It’s part of our job as workers’ compensation attorneys at Casper & Casper to remain up to date on the changes to laws affecting our clients.
In recent news, a bill passed the Ohio Senate that, if signed into law by Governor Kasich, will make significant changes to workers’ compensation law.
The bill is a routine workers’ compensation budget, but it has generated some controversy due to several amendments included.
The most controversial part of the bill involved workers’ compensation benefits for undocumented workers. In its original form, the bill would have prohibited “illegal aliens” or “unauthorized aliens” from receiving workers’ compensation benefits if injured in the workplace. It also would have given employers immunity for the injuries of undocumented immigrants, unless the worker could prove that the employer knew that the worker was not legally allowed to work in the U.S.
The bill passed the Ohio House of Representatives; however, this amendment regarding undocumented workers was removed by the Ohio Senate. Lawmakers were concerned that including the amendment would incentivize businesses to hire undocumented workers, as it would be cheaper to employ them if they did not have to provide workers’ compensation insurance. Lawmakers also worried that the amendment would shift the costs of workers’ compensation to taxpayers and hospital emergency rooms.
As it stands, the bill contains several other amendments that—while not as politically controversial—will cause changes to current workers’ compensation law.
The bill adds restrictions to the “Michael Louis Palumbo Jr. Act,” an act that makes it easier for firefighters to receive workers’ compensation and pension benefits after a cancer diagnosis. This act creates the presumption that any firefighter who is diagnosed with cancer incurred the disease from the job —provided he or she worked for at least six years and was exposed to cancer-causing agents. (There are exceptions to this assumption, such as the use of tobacco or other products linked to cancer.) If signed into law, the workers’ compensation budget bill will reduce the time that the presumption applies, from 20 years to 15 years. This amendment may make is more difficult for some firefighters to prove that their cancer was caused on the job if the cancer appears several decades after retirement.
In addition, the bill shortens the time period in which a workers’ compensation claim can be filed. Currently, a worker has two years from the date of injury to decide to file a claim; the bill would reduce that time to one year.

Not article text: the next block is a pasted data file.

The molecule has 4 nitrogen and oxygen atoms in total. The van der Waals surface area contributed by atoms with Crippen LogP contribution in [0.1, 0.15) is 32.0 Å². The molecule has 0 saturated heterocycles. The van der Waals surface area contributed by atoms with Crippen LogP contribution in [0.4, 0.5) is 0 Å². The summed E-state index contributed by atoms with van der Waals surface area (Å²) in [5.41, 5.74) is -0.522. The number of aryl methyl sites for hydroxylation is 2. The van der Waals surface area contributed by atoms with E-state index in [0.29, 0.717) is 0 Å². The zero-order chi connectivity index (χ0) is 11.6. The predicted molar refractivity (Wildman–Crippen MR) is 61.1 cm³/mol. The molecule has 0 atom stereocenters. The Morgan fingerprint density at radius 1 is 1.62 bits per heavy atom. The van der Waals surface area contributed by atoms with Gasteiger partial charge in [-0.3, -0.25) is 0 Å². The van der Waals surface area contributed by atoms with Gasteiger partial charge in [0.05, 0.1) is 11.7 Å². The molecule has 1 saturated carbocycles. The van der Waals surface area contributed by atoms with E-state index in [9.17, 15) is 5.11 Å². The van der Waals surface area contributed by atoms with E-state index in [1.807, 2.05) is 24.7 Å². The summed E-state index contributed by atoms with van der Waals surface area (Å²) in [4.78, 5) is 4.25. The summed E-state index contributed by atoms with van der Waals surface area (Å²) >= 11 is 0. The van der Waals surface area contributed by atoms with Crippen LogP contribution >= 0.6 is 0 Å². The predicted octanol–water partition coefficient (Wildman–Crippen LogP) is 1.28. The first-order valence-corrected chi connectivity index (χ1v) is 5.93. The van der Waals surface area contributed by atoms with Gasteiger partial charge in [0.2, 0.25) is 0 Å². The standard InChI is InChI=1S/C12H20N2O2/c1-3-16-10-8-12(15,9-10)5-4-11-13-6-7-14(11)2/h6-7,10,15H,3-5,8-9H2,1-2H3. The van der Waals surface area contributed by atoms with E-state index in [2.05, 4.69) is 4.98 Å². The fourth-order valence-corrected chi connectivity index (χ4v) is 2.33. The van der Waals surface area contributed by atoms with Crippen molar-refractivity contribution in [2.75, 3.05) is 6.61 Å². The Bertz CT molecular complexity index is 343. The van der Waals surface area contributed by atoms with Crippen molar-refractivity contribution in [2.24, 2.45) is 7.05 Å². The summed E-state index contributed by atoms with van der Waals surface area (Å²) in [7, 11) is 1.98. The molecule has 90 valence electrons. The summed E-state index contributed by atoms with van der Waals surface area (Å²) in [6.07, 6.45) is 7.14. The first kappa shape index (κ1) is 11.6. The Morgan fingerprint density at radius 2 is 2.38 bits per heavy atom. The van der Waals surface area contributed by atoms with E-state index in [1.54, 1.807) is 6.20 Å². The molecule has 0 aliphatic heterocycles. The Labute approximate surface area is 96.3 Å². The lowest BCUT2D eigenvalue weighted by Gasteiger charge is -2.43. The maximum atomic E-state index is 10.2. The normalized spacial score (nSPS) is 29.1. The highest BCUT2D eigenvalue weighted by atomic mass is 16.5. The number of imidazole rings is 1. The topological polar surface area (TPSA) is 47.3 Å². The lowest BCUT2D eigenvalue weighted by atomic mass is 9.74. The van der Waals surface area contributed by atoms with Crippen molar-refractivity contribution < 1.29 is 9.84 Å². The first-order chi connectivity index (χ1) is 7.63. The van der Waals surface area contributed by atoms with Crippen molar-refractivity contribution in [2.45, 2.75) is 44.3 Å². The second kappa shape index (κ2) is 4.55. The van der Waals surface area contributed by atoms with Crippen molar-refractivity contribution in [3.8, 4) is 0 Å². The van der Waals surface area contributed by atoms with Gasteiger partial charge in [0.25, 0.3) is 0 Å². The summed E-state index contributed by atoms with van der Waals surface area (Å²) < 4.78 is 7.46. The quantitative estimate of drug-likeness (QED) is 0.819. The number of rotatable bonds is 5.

You might be wondering why lawmakers would want to reduce the amount of time an injured worker has to file a claim. It’s likely because claims filed after a long period of time are often seen as illegitimate by employers and insurance carriers.
Unfortunately, a shorter window to file could cause harm to some injured workers. There are many reasons that an employee might wait to file a claim that have nothing to do with defrauding the system. Many people, for example, don’t initially realize the extent of their injuries and don’t go to the doctor: they think they can just “walk it off.” In other cases, such as with illnesses that develop over time (like mesothelioma or carpel tunnel syndrome), workers may not file a claim immediately after seeing a doctor. Think about the last time you tried to fit a doctor’s appointment into your busy schedule; now imagine filing a legal claim on top of dealing with medical issues. You can quickly see that these situations are complicated and difficult for the layperson—someone without a law degree—to deal with.
The bill is currently under review by the governor. If it is signed into law, injured workers will have to remember to act quickly to receive workers’ compensation benefits. As soon as an injury occurs, it should be reported to the employer, and the employee should look into filing a claim.
If you’ve been injured on the job, the last thing you want to do is sift through a mountain of paperwork and read hundreds of pages of workers’ comp legislation. That’s where the attorneys at Casper & Casper come in. We’ll help you figure out if you have a claim, and if you do, walk you through every step of the process. We’ll be there to answer all your questions and fight on your behalf for all of the compensation available to you.
If you’ve been injured in the workplace, call us today for a free consultation. We have offices located in Dayton, Middletown, Hamilton, and Cincinnati, Ohio, for your convenience.